This will be the final edition of this blog, The Journal. Maybe I’ll see you over at the other blog. Until then, take care.

Today’s Writing: Nothing today except this blog post.

Total fiction words for the month…………… 9569
Total fiction words for the year……………… 451969

6 thoughts on “The (Final) Journal, Thursday, 8/13”

  1. Although I enjoy the journal, I understand why you’re moving on without it. But writers’ journals fascinate me. Probably because I’m cursed with comparing myself to every human on the planet regardless of what they’re doing. Steinbeck kept a journal while he was writing GRAPES OF WRATH that was more interesting (to me) than the book. I think writers love to window-peep into other writers’ lives and I enjoyed hearing about how you get up in the middle of the night, walk miles, herd cats, screw around with the mundane things we all have to deal with, and then sit down and crank out jillions of words. I couldn’t do it. Anyway, you’ll have more time to crank out more words and wrestle with the next thing that jumps out of the dark. So bring it on!

  2. I am guilty of not reading all the posts, but enjoy those I do read. Sometimes I am motivated by your writing and cat herding skills, sometimes I am disappointed in myself for not following up. I’ll keep up with your regular blog, as your teachings are valuable. So long for now. Keep hiking on that dark side.

    • Thanks Susan. I tried to make it user friendly so readers could pick and choose to read about the day or just the topic or just the numbers. The list just didn’t grow like I expected it to.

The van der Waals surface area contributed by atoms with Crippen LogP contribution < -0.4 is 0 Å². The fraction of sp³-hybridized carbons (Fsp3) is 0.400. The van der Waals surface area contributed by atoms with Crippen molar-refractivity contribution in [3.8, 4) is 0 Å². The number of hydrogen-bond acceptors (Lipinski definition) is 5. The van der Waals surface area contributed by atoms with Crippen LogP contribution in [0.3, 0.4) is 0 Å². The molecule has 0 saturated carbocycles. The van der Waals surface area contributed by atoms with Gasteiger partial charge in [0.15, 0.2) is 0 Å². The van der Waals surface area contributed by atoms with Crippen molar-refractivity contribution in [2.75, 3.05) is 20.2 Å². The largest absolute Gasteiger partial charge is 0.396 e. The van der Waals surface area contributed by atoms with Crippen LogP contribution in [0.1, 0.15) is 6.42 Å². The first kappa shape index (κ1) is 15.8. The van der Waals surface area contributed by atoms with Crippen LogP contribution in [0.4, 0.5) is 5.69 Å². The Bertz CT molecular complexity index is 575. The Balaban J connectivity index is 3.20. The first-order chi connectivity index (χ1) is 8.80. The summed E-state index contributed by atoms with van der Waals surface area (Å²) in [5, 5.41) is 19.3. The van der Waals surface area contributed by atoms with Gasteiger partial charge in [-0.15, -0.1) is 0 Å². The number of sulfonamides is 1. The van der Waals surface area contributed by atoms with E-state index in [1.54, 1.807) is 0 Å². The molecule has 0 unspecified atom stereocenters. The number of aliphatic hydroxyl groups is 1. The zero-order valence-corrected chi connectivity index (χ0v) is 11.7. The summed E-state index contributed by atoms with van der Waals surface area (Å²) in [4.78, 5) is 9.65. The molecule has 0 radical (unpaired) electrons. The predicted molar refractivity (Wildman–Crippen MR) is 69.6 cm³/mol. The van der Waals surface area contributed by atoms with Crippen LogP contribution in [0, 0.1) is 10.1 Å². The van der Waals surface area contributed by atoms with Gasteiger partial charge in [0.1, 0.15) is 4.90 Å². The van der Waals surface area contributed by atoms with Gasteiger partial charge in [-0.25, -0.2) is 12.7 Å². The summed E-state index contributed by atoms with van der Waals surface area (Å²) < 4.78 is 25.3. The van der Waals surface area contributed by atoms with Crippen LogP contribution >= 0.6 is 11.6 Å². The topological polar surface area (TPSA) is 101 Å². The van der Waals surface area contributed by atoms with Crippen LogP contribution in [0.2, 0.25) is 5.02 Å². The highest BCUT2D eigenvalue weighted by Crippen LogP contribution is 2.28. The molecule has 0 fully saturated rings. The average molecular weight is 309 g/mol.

3. Different days and weeks have different pressures. I know I have not read it every day, but I did create a Harvey file where I store the critters and sometimes I go back and read six or seven at a time. However, I don’t think you should take away other writing time for this. It is interesting and inspirational to have word counts shared, but it also frustrates when we can’t keep up to that. And I have wondered for a while when you get up at 3AM what time you went to bed?
    Harvey, I think we want the best for you, so cutting out a blog may make life easier. We like what you do.

    Chris Stern

    • Thanks Chris. I have normal hours. Mine are just skewed from everyone else’s. I don’t see much value (personally) in evening TV so I cut that part of the day off. I hit the sack around 8 most nights and get up around 2 or 3. The house is quiet. The world isn’t crazy yet, and I can work (play) with my characters.
      And I appreciate your note, but I’ve decided to bring the journal back for reasons you’ll see in tonight’s edition.
      Oh, and I share word counts only to show folks what is possible when you write as you are able. If you have only an hour a day and if you write only five days per week (take weekends off), that’s still 5,000 words per week, 20,000 per month, right?
      I wish I could keep up with some of the old pulp writers too, but I can’t so I do what I can do. That’s all. And that’s all YOU should do… just whatever you can do. The secret is, when you CAN write, write.

Comments are closed.